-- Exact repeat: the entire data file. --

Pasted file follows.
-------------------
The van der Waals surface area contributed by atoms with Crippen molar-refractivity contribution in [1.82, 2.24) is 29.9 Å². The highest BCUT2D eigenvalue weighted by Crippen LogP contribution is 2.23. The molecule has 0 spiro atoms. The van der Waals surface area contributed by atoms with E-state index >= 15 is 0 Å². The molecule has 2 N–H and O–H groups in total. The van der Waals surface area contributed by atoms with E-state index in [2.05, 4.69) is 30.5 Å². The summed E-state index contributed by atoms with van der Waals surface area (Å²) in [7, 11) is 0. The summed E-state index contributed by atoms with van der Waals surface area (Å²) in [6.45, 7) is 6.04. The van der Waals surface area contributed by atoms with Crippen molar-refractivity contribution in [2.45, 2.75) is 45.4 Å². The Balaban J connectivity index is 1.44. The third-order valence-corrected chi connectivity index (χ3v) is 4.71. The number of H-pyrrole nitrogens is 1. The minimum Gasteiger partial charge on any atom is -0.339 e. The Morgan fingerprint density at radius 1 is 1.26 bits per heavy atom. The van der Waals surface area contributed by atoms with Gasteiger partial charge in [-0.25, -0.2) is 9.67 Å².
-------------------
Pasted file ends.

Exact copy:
The van der Waals surface area contributed by atoms with Crippen molar-refractivity contribution in [1.82, 2.24) is 29.9 Å². The highest BCUT2D eigenvalue weighted by Crippen LogP contribution is 2.23. The molecule has 0 spiro atoms. The van der Waals surface area contributed by atoms with E-state index >= 15 is 0 Å². The molecule has 2 N–H and O–H groups in total. The van der Waals surface area contributed by atoms with E-state index in [2.05, 4.69) is 30.5 Å². The summed E-state index contributed by atoms with van der Waals surface area (Å²) in [7, 11) is 0. The summed E-state index contributed by atoms with van der Waals surface area (Å²) in [6.45, 7) is 6.04. The van der Waals surface area contributed by atoms with Crippen molar-refractivity contribution in [2.45, 2.75) is 45.4 Å². The Balaban J connectivity index is 1.44. The third-order valence-corrected chi connectivity index (χ3v) is 4.71. The number of H-pyrrole nitrogens is 1. The minimum Gasteiger partial charge on any atom is -0.339 e. The Morgan fingerprint density at radius 1 is 1.26 bits per heavy atom. The van der Waals surface area contributed by atoms with Gasteiger partial charge in [-0.25, -0.2) is 9.67 Å².